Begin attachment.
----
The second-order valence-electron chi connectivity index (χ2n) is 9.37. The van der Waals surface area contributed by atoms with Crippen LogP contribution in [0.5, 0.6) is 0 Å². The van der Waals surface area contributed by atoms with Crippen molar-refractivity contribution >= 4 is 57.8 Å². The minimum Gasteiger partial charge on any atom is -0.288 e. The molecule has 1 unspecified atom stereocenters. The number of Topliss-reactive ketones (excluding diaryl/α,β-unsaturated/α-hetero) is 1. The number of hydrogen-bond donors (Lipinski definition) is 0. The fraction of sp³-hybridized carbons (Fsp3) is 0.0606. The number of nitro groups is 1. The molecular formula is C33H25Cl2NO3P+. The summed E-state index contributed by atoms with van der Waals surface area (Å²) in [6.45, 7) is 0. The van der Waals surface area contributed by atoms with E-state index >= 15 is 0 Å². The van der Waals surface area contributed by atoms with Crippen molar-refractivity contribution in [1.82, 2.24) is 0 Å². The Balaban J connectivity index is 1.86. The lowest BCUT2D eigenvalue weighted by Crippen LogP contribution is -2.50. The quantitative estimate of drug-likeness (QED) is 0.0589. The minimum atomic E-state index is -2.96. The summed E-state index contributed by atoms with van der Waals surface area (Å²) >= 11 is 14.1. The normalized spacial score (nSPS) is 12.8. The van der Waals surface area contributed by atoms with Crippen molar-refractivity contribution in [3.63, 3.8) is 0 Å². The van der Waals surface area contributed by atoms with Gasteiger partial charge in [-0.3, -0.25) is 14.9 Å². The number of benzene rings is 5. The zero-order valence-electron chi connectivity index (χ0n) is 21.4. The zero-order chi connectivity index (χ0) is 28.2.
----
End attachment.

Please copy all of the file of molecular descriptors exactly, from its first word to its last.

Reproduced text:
The second-order valence-electron chi connectivity index (χ2n) is 9.37. The van der Waals surface area contributed by atoms with Crippen LogP contribution in [0.5, 0.6) is 0 Å². The van der Waals surface area contributed by atoms with Crippen molar-refractivity contribution >= 4 is 57.8 Å². The minimum Gasteiger partial charge on any atom is -0.288 e. The molecule has 1 unspecified atom stereocenters. The number of Topliss-reactive ketones (excluding diaryl/α,β-unsaturated/α-hetero) is 1. The number of hydrogen-bond donors (Lipinski definition) is 0. The fraction of sp³-hybridized carbons (Fsp3) is 0.0606. The number of nitro groups is 1. The molecular formula is C33H25Cl2NO3P+. The summed E-state index contributed by atoms with van der Waals surface area (Å²) in [6.45, 7) is 0. The van der Waals surface area contributed by atoms with E-state index >= 15 is 0 Å². The van der Waals surface area contributed by atoms with Crippen molar-refractivity contribution in [1.82, 2.24) is 0 Å². The Balaban J connectivity index is 1.86. The lowest BCUT2D eigenvalue weighted by Crippen LogP contribution is -2.50. The quantitative estimate of drug-likeness (QED) is 0.0589. The minimum atomic E-state index is -2.96. The summed E-state index contributed by atoms with van der Waals surface area (Å²) >= 11 is 14.1. The normalized spacial score (nSPS) is 12.8. The van der Waals surface area contributed by atoms with Crippen molar-refractivity contribution in [3.63, 3.8) is 0 Å². The van der Waals surface area contributed by atoms with Gasteiger partial charge in [-0.3, -0.25) is 14.9 Å². The number of benzene rings is 5. The zero-order valence-electron chi connectivity index (χ0n) is 21.4. The zero-order chi connectivity index (χ0) is 28.2.